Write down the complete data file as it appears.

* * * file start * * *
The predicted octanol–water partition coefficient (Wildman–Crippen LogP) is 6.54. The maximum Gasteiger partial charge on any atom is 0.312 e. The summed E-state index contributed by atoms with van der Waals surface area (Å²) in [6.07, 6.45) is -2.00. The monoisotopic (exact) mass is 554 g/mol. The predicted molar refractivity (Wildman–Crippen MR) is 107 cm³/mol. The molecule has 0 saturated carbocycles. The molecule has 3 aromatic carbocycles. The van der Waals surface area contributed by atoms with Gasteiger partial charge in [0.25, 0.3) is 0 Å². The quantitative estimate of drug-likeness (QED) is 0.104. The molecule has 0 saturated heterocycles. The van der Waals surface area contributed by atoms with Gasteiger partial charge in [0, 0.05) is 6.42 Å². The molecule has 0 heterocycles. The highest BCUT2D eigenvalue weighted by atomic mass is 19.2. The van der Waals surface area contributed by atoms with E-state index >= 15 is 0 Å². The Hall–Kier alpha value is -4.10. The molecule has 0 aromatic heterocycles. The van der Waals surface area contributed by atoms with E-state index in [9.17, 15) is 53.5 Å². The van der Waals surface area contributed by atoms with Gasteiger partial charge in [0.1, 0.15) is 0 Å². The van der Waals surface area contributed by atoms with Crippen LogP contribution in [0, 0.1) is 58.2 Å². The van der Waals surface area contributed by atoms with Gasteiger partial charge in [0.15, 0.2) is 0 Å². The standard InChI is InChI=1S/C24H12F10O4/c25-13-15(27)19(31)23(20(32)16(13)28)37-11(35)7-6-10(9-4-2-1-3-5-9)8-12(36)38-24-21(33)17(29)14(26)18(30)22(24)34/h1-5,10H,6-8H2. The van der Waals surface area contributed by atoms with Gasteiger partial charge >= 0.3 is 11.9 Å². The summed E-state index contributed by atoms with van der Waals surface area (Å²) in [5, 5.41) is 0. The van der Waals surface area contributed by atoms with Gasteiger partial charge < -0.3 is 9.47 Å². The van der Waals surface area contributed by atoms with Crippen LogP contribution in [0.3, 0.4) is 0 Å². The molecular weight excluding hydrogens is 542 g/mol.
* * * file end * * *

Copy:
The predicted octanol–water partition coefficient (Wildman–Crippen LogP) is 6.54. The maximum Gasteiger partial charge on any atom is 0.312 e. The summed E-state index contributed by atoms with van der Waals surface area (Å²) in [6.07, 6.45) is -2.00. The monoisotopic (exact) mass is 554 g/mol. The predicted molar refractivity (Wildman–Crippen MR) is 107 cm³/mol. The molecule has 0 saturated carbocycles. The molecule has 3 aromatic carbocycles. The van der Waals surface area contributed by atoms with Gasteiger partial charge in [0.25, 0.3) is 0 Å². The quantitative estimate of drug-likeness (QED) is 0.104. The molecule has 0 saturated heterocycles. The van der Waals surface area contributed by atoms with Gasteiger partial charge in [0, 0.05) is 6.42 Å². The molecule has 0 heterocycles. The highest BCUT2D eigenvalue weighted by atomic mass is 19.2. The van der Waals surface area contributed by atoms with E-state index >= 15 is 0 Å². The Hall–Kier alpha value is -4.10. The molecule has 0 aromatic heterocycles. The van der Waals surface area contributed by atoms with E-state index in [9.17, 15) is 53.5 Å². The van der Waals surface area contributed by atoms with Gasteiger partial charge in [0.1, 0.15) is 0 Å². The van der Waals surface area contributed by atoms with Crippen LogP contribution in [0, 0.1) is 58.2 Å². The van der Waals surface area contributed by atoms with Gasteiger partial charge in [0.15, 0.2) is 0 Å². The standard InChI is InChI=1S/C24H12F10O4/c25-13-15(27)19(31)23(20(32)16(13)28)37-11(35)7-6-10(9-4-2-1-3-5-9)8-12(36)38-24-21(33)17(29)14(26)18(30)22(24)34/h1-5,10H,6-8H2. The van der Waals surface area contributed by atoms with Gasteiger partial charge >= 0.3 is 11.9 Å². The summed E-state index contributed by atoms with van der Waals surface area (Å²) in [5, 5.41) is 0. The van der Waals surface area contributed by atoms with Gasteiger partial charge < -0.3 is 9.47 Å². The van der Waals surface area contributed by atoms with Crippen LogP contribution in [0.3, 0.4) is 0 Å². The molecular weight excluding hydrogens is 542 g/mol.